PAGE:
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CERN Courier 36 no. 6 (September 1996) pp 17-20
New results1 from a low background detector in the UK Boulby salt mine represent a significant step forward in experiments seeking to identify the nature of the non-luminous `dark matter' which makes up 90% of the mass of our Galaxy.
This salt mine, in the north of England, is the most recent of the world sites for an increasing number of underground physics experiments, and the first to be funded specifically for dark matter searches. It is the deepest mine in Europe, reducing the cosmic ray flux to a level comparable with the Italian Gran Sasso and Japanese Kamioka sites. It is very much operational, employing over 1000 workers extracting both salt and potash 24 hours a day, and has a single level at 1100m depth with underground roadways extending over an area about 10 km square. The company (Cleveland Potash Ltd) have given generous support to the work, both allowing use of surface facilities and making available three adjacent disused salt caverns, each about 10m x 20m, in which the current and future UK dark matter programme is being housed. These caverns have been dustproofed and equipped with control rooms, electrical supplies, and data links to a surface control room and from there to the participating groups at Rutherford Appleton Laboratory, Imperial College London, and Sheffield University.
The objective of the programme is to search for new heavy weakly interacting particles (WIMPs) which may constitute the majority of the dark matter. Direct gravitational lensing searches for low mass stars (MACHOs) have not seen sufficient events to indicate more than about 20-30% of the dark matter in that form2 leaving a particle explanation still favoured to account for the majority of the non-luminous density (about 0.4 GeV/cm3 at our distance from the Galactic centre). One hypothesis is that the missing particle is the `neutralino' - the lightest particle of supersymmetry theory (typical expected mass 10 - 10000GeV) - which would have been formed in large numbers in the early universe, subsequently clustering in association with normal baryonic matter. Other possibilities are the axion - a boson of mass 10-5 - 10-1 eV, or one of the known neutrinos, for example a tau neutrino of mass of about 30 eV.
Studies of experiments for all types of particle have been in progress in the UK since 1983, with detector R&D since 1987 and funding to establish the Boulby Mine laboratory starting around 1991 as the first UK joint programme between particle physics and astronomy. This underground programme is currently directed specifically towards WIMP searches.
If WIMPs constitute the Galactic dark matter they will be moving with a typical velocity 0.001 of that of light and could be observed by collisions with ordinary nuclei, imparting recoil energies in the typical range 1 - 50 keV. These recoils could be observed by ionization or scintillation detectors, or by low temperature phonon techniques. The problem lies firstly in the very low predicted event rates - typically 0.01 - 0.1 per kg per day for the neutralino, compared with shielded low energy background gamma and beta rates (from target and detector components) 103 - 104 times higher. Secondly, any underground neutrons (produced by uranium and thorium in the rock and by residual muons) can produce nuclear recoils indistinguishable from dark matter interactions.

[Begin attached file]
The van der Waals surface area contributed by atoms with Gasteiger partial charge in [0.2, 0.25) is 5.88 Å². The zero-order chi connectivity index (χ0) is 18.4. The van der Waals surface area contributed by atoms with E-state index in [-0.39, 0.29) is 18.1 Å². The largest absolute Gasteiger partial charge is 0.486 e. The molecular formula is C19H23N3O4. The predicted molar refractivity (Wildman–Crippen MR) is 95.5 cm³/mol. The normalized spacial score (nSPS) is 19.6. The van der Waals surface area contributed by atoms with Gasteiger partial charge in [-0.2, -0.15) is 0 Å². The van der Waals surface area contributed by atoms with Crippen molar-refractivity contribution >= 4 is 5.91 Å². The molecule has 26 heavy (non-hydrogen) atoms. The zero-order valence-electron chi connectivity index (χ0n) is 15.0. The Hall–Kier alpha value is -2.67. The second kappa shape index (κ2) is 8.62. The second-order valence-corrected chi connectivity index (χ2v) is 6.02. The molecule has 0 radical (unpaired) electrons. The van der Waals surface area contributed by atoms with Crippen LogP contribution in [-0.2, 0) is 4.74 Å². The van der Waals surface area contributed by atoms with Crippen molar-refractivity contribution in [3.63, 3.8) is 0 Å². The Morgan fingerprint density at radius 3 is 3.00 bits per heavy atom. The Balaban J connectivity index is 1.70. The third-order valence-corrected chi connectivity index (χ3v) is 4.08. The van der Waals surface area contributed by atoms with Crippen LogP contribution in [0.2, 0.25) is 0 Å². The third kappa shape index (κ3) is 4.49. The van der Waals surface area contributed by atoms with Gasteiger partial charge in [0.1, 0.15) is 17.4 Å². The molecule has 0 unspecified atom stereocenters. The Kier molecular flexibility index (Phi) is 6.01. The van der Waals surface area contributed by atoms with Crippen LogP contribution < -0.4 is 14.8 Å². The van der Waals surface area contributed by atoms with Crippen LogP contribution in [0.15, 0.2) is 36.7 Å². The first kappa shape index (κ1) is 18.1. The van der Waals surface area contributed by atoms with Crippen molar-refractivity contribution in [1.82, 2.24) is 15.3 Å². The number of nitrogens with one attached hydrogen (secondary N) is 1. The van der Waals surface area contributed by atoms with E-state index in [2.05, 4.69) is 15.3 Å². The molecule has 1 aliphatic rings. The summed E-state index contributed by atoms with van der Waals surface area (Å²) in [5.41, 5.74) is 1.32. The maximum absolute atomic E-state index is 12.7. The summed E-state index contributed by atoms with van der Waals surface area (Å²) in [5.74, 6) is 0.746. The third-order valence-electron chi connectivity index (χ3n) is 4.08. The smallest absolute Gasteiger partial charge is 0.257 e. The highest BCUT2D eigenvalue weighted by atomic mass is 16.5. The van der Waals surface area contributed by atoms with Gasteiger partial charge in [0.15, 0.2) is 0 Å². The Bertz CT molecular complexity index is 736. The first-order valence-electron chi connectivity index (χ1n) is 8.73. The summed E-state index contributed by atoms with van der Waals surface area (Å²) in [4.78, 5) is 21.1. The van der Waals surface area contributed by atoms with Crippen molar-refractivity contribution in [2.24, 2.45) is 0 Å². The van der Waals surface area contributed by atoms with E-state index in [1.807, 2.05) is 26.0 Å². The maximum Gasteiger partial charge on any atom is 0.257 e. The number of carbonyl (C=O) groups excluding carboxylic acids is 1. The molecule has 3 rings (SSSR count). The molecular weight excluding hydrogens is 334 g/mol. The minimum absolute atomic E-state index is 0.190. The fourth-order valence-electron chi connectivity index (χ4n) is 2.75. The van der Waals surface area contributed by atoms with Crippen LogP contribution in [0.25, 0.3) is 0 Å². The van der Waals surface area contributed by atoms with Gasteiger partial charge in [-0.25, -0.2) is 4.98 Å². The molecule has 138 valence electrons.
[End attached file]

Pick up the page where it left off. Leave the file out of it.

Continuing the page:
The Boulby mine shielding systems are of two types. One (Figure 1) is a 6m tank of purified water in which experiments can be suspended and which absorbs both gammas and neutrons from the cavern walls without adding activity of its own. The other type consists of `castles' of low-activity lead and copper, which surround specific detectors and are further surrounded by wax or polythene neutron shielding. However even the highest purity detector systems have too much intrinsic radioactivity to observe the very low predicted event rates, and methods must be found of distinguishing the nuclear recoil events from background.
In a low activity, low threshold, 6 kg sodium iodide detector running at Boulby since 1994, background rejection factors of 10 - 40 have already been achieved by means of pulse time constant discrimination. Although this technique has been known for 40 years as a method of distinguishing alphas from gammas in sodium iodide in the MeV range, below 20 keV it is more difficult since there are fewer photoelectrons to define the pulse shapes and statistical methods are necessary to search for a population of nuclear recoil events within a larger gamma background.
Figure 2 shows the time constant distribution for 6 months of background events together with the distributions obtained from gamma and neutron calibrations. The background pulses are consistent with zero nuclear recoil signal at all energies and new 90% confidence limits have been obtained on possible dark matter signals, arising from either spin-dependent or spin-independent interactions1.
The current limits are now below 10 events/kg/day, and improvements in light collection and energy threshold will reduce this to below 1 event/kg/day. To reach the favoured neutralino rates 0.01 - 0.1 event/kg/day it is proposed to construct a detector based on a liquid xenon target, for which a combination of scintillation and ionisation processes provides a more powerful method of discriminating nuclear recoils from background3.
It is planned that this new experiment, which can subsequently be scaled up to larger masses to reach even lower event rates, will be carried out in collaboration with the liquid xenon group at UCLA, as the first of several future international collaborations under discussion for the Boulby Mine, both for dark matter searches and for new supernova neutrino detectors.
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